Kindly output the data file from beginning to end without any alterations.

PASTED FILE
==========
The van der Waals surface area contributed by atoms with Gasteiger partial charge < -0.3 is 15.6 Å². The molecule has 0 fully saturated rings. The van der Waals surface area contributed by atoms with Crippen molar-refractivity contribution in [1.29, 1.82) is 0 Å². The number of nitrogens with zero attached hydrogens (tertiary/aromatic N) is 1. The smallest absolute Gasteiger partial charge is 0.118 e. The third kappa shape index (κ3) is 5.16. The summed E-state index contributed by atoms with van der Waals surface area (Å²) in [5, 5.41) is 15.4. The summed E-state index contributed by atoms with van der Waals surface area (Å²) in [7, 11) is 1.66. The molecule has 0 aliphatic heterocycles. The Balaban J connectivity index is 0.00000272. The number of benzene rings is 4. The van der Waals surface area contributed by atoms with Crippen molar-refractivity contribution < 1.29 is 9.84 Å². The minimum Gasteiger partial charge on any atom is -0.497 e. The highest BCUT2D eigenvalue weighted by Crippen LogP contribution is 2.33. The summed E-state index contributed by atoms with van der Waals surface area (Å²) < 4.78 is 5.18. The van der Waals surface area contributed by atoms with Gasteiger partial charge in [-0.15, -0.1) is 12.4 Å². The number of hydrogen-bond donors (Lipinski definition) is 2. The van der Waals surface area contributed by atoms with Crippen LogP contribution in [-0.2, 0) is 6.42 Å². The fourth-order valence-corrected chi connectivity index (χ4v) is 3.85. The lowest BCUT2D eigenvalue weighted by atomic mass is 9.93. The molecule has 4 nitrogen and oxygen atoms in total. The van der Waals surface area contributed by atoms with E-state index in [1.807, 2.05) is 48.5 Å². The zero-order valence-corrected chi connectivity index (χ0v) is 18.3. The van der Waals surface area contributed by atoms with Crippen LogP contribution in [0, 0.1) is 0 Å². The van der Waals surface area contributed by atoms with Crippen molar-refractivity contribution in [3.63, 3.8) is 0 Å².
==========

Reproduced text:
The van der Waals surface area contributed by atoms with Gasteiger partial charge < -0.3 is 15.6 Å². The molecule has 0 fully saturated rings. The van der Waals surface area contributed by atoms with Crippen molar-refractivity contribution in [1.29, 1.82) is 0 Å². The number of nitrogens with zero attached hydrogens (tertiary/aromatic N) is 1. The smallest absolute Gasteiger partial charge is 0.118 e. The third kappa shape index (κ3) is 5.16. The summed E-state index contributed by atoms with van der Waals surface area (Å²) in [5, 5.41) is 15.4. The summed E-state index contributed by atoms with van der Waals surface area (Å²) in [7, 11) is 1.66. The molecule has 0 aliphatic heterocycles. The Balaban J connectivity index is 0.00000272. The number of benzene rings is 4. The van der Waals surface area contributed by atoms with Crippen molar-refractivity contribution < 1.29 is 9.84 Å². The minimum Gasteiger partial charge on any atom is -0.497 e. The highest BCUT2D eigenvalue weighted by Crippen LogP contribution is 2.33. The summed E-state index contributed by atoms with van der Waals surface area (Å²) < 4.78 is 5.18. The van der Waals surface area contributed by atoms with Gasteiger partial charge in [-0.15, -0.1) is 12.4 Å². The number of hydrogen-bond donors (Lipinski definition) is 2. The van der Waals surface area contributed by atoms with Crippen LogP contribution in [-0.2, 0) is 6.42 Å². The fourth-order valence-corrected chi connectivity index (χ4v) is 3.85. The lowest BCUT2D eigenvalue weighted by atomic mass is 9.93. The molecule has 4 nitrogen and oxygen atoms in total. The van der Waals surface area contributed by atoms with E-state index in [1.807, 2.05) is 48.5 Å². The zero-order valence-corrected chi connectivity index (χ0v) is 18.3. The van der Waals surface area contributed by atoms with Crippen LogP contribution in [0, 0.1) is 0 Å². The van der Waals surface area contributed by atoms with Crippen molar-refractivity contribution in [3.63, 3.8) is 0 Å².